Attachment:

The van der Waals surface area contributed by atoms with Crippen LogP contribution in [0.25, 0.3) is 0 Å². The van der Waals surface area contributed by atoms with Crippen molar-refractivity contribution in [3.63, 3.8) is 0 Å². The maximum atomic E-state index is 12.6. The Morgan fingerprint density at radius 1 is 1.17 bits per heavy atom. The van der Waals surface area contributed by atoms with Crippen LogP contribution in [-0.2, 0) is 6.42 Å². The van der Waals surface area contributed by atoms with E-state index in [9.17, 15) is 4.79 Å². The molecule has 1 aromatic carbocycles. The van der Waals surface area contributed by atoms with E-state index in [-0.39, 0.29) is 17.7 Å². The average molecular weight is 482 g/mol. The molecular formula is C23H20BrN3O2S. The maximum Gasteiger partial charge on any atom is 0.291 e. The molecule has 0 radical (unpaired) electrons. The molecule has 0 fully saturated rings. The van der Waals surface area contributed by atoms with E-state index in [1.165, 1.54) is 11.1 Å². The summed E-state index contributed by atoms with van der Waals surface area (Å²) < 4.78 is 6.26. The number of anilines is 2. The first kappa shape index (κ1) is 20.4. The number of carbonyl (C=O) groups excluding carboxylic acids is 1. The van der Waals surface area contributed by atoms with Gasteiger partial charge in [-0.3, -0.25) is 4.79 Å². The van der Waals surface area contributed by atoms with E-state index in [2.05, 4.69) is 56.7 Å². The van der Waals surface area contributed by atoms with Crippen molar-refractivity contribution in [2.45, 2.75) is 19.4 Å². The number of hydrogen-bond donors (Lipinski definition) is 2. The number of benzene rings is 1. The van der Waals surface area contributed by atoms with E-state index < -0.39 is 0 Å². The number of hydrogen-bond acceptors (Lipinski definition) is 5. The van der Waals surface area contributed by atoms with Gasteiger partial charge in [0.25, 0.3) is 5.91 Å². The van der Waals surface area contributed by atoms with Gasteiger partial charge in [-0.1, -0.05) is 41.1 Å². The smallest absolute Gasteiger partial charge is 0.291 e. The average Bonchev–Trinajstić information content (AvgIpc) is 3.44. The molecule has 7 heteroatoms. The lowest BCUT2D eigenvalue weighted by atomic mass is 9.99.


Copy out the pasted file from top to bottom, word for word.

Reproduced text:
The van der Waals surface area contributed by atoms with Crippen LogP contribution in [0.25, 0.3) is 0 Å². The van der Waals surface area contributed by atoms with Crippen molar-refractivity contribution in [3.63, 3.8) is 0 Å². The maximum atomic E-state index is 12.6. The Morgan fingerprint density at radius 1 is 1.17 bits per heavy atom. The van der Waals surface area contributed by atoms with Crippen LogP contribution in [-0.2, 0) is 6.42 Å². The van der Waals surface area contributed by atoms with E-state index in [9.17, 15) is 4.79 Å². The molecule has 1 aromatic carbocycles. The van der Waals surface area contributed by atoms with E-state index in [-0.39, 0.29) is 17.7 Å². The average molecular weight is 482 g/mol. The molecular formula is C23H20BrN3O2S. The maximum Gasteiger partial charge on any atom is 0.291 e. The molecule has 0 radical (unpaired) electrons. The molecule has 0 fully saturated rings. The van der Waals surface area contributed by atoms with E-state index in [1.165, 1.54) is 11.1 Å². The summed E-state index contributed by atoms with van der Waals surface area (Å²) < 4.78 is 6.26. The number of anilines is 2. The first kappa shape index (κ1) is 20.4. The number of carbonyl (C=O) groups excluding carboxylic acids is 1. The van der Waals surface area contributed by atoms with Gasteiger partial charge in [-0.3, -0.25) is 4.79 Å². The van der Waals surface area contributed by atoms with E-state index in [2.05, 4.69) is 56.7 Å². The van der Waals surface area contributed by atoms with Crippen molar-refractivity contribution in [2.45, 2.75) is 19.4 Å². The number of hydrogen-bond donors (Lipinski definition) is 2. The number of benzene rings is 1. The van der Waals surface area contributed by atoms with E-state index < -0.39 is 0 Å². The number of hydrogen-bond acceptors (Lipinski definition) is 5. The van der Waals surface area contributed by atoms with Gasteiger partial charge in [0.25, 0.3) is 5.91 Å². The van der Waals surface area contributed by atoms with Gasteiger partial charge in [-0.1, -0.05) is 41.1 Å². The smallest absolute Gasteiger partial charge is 0.291 e. The average Bonchev–Trinajstić information content (AvgIpc) is 3.44. The molecule has 7 heteroatoms. The lowest BCUT2D eigenvalue weighted by atomic mass is 9.99.